Oakland Declares State of Emergency Due to Ransomware Attack

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Oakland Interim City Administrator G Harold Duffey on Tuesday issued a local state of emergency due to "ongoing impacts" of network outages caused by ransomware, the city announced on Twitter. 

The declaration of the emergency will allow the city to expedite its attack on the malicious software. 

A ransomware attack occurs when someone encrypts files and demands ransom to decrypt them. The encryption makes the files and the systems that rely on them unusable, according to the U.S. Cybersecurity and Infrastructure Security Agency. 

Oakland was the victim of a ransomware attack that began Wednesday night, police and city officials said Friday. 

The emergency declaration will assist with equipment and materials and the activation of emergency workers as the city seeks to safely restore its systems. 

The city's information technology department is working with law enforcement to determine the scope and severity of the attack. 

City officials did not release the amount of ransom the attackers are asking for, nor the extent of the attack. 

As of Friday, the attack was not affecting residents' ability to call 911. Nor has it affected the city's financial data or fire resources, though at least one city department was unable to file its timecards due to the attack. 

The public also can still file crime reports on the city's website. The city said residents and visitors can expect delays in hearing from city staff and officials. 

Because of the attack, the information technology department has taken down impacted computer systems.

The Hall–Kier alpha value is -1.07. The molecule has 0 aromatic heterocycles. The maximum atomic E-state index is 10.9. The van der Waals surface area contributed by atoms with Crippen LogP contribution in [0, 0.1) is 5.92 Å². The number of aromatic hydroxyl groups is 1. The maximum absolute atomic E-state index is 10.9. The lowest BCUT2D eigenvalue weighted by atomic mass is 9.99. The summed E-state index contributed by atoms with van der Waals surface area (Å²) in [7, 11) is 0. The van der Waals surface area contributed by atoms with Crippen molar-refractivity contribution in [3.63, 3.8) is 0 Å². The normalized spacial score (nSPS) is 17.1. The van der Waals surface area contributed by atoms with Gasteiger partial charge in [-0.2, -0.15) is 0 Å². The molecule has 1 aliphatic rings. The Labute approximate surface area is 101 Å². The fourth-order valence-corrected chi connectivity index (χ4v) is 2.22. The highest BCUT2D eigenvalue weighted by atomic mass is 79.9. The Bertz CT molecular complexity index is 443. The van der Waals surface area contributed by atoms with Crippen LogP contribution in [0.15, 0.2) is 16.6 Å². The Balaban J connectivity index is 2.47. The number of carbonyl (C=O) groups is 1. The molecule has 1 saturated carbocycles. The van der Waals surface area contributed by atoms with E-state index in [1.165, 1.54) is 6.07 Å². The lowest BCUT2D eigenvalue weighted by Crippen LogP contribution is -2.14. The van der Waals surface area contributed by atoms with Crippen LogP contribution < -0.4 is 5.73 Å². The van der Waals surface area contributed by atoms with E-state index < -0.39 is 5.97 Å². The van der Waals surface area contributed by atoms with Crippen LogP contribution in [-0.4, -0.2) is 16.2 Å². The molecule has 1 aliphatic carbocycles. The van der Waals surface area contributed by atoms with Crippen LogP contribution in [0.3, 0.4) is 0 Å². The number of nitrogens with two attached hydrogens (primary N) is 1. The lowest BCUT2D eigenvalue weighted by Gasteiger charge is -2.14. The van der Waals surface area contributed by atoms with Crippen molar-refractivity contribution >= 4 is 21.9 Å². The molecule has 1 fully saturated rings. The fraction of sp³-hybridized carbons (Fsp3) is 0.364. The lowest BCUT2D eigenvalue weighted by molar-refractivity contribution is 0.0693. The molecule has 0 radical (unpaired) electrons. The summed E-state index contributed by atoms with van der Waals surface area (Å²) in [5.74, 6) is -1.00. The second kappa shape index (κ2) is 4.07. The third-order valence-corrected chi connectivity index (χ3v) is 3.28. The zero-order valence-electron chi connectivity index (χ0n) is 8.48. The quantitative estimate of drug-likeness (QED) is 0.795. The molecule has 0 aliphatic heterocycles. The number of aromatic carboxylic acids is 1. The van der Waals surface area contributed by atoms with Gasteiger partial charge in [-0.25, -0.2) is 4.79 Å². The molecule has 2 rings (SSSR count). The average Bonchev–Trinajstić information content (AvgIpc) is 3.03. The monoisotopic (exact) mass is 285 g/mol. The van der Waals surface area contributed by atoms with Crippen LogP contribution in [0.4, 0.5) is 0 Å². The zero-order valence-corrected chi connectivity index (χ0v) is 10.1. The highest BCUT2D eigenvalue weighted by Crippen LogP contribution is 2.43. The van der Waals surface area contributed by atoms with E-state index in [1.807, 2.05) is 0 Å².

"The City is appreciative of the community for their patience as staff across the organization work collaboratively to minimize disruptions and implement workarounds to normal business processes that allow the City to continue delivering services," tweeted the city of Oakland account on Tuesday evening.

David Green, of Oakland, is hoping to file a police report in-person, after someone stole his cell phone. But doing so has required a lot of patience.

“It seems like it’s kind of ridiculous ... I come down here and I’ve been here for over an hour,” he said. “And the people over there, she said she’s been here for about two hours already so, I don’t know.”

Residents trying to file a report, pay for fees and / or connect with city leaders say it's been “nearly impossible.”

Councilmember Noel Gallo said city hall has pretty much been closed since the attack.

So, residents are going old school, sending him actual letters to address their concerns.

“We need to take this as a warning of broader attack threats and harden our security at all levels,” said Sachin Bansal, SecurityScorecard chief business officer.

The cybersecurity expert said Oakland was particularly vulnerable, due to its older systems and limited resources. Which is common in many local governments.

“Having continuous monitoring of yourself, your suppliers, that’s really key,” he said.

The city says it’s working with forensics, cybersecurity and tech firms to restore services.

It’s also investigating the attack with federal and state officials.

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